Westside: Development of Downhole Tools for Use in Ultra-HPHT Environments

Speaker Doug Lehr, Director of Wellbore Intervention Engineering, Baker Hughes
Doug Lehr is currently Director of Wellbore Intervention Engineering at Baker Hughes in Houston, and has over thirty years experience in the development of downhole tools for production and well servicing applications.  He has held management positions in engineering and quality assurance, and has worked both domestically and internationally.  Doug ...

Doug Lehr is currently Director of Wellbore Intervention Engineering at Baker Hughes in Houston, and has over thirty years experience in the development of downhole tools for production and well servicing applications.  He has held management positions in engineering and quality assurance, and has worked both domestically and internationally.  Doug has authored papers on various completion and well servicing topics including multizone stimulation, stage cementing, and HPHT service packers.  He holds a B.S. degree in mechanical engineering from the University of Texas and a M.A. degree in finance and marketing from the University of Houston.  Doug has been awarded 16 U.S. patents, a Meritorious Engineering Award, was a finalist in the 2008 World Oil Awards, is a 2012 BHI Technology Award winner, and was a recent SPE Distinguished Lecturer.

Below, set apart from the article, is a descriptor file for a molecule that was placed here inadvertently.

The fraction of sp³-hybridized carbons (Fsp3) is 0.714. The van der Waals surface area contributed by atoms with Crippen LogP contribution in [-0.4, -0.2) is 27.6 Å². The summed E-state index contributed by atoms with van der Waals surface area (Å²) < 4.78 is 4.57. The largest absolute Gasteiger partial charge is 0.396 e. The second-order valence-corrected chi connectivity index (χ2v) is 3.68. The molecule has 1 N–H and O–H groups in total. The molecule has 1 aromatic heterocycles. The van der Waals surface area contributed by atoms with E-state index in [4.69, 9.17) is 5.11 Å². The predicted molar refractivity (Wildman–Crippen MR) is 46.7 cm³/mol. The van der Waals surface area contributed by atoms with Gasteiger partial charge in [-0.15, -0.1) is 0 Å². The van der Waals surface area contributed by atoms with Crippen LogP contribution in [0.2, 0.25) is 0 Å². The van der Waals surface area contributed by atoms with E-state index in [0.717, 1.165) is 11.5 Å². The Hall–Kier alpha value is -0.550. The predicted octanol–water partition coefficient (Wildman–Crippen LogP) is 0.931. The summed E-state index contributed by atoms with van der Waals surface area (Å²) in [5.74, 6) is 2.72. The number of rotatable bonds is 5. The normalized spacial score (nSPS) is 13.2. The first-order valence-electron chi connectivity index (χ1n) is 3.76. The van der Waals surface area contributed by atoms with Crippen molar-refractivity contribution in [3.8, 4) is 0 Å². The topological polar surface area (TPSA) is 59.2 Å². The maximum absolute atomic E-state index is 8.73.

Full Description

The completion and servicing of ultra-HPHT wells presents unprecedented challenges to operators. These challenges are primarily attributable to extremes in temperature, pressure, and depth.  Today, there are a number of industry projects underway or planned in which downhole tools are required to operate over long periods of time at temperatures beyond 450 deg. F, hydrostatic pressures in excess of 20,000 psi, and depths greater than 25,000 ft.  Ultra-HPHT tool requirements and offshore compliance requirements are driving the development of a new class of extremely high performance completion and service tools.  Product reliability and longevity are challenges for these tools, as well as their conveyance, retrieval, and removal methods.  Ultra-HPHT tools are usually developed on a well-by-well basis, and end-users are increasingly funding the development of these fit-for-purpose service and completion tools.  Thus, the objective of this presentation is to explore these challenges and to discuss ways in which operators can effectively communicate their performance requirements to tool developers.  By using a comprehensive, well-crafted set of requirements, the ultimate objective of achieving fit-for-purpose tools can be achieved.

Organizer Alex McCoy

When?

Wed, May. 15, 2013
11:30 a.m. - 1 p.m. US/Central

How Much?

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Where?

Norris Center - Westchase
9990 Richmond Avenue
Houston, Texas 77042

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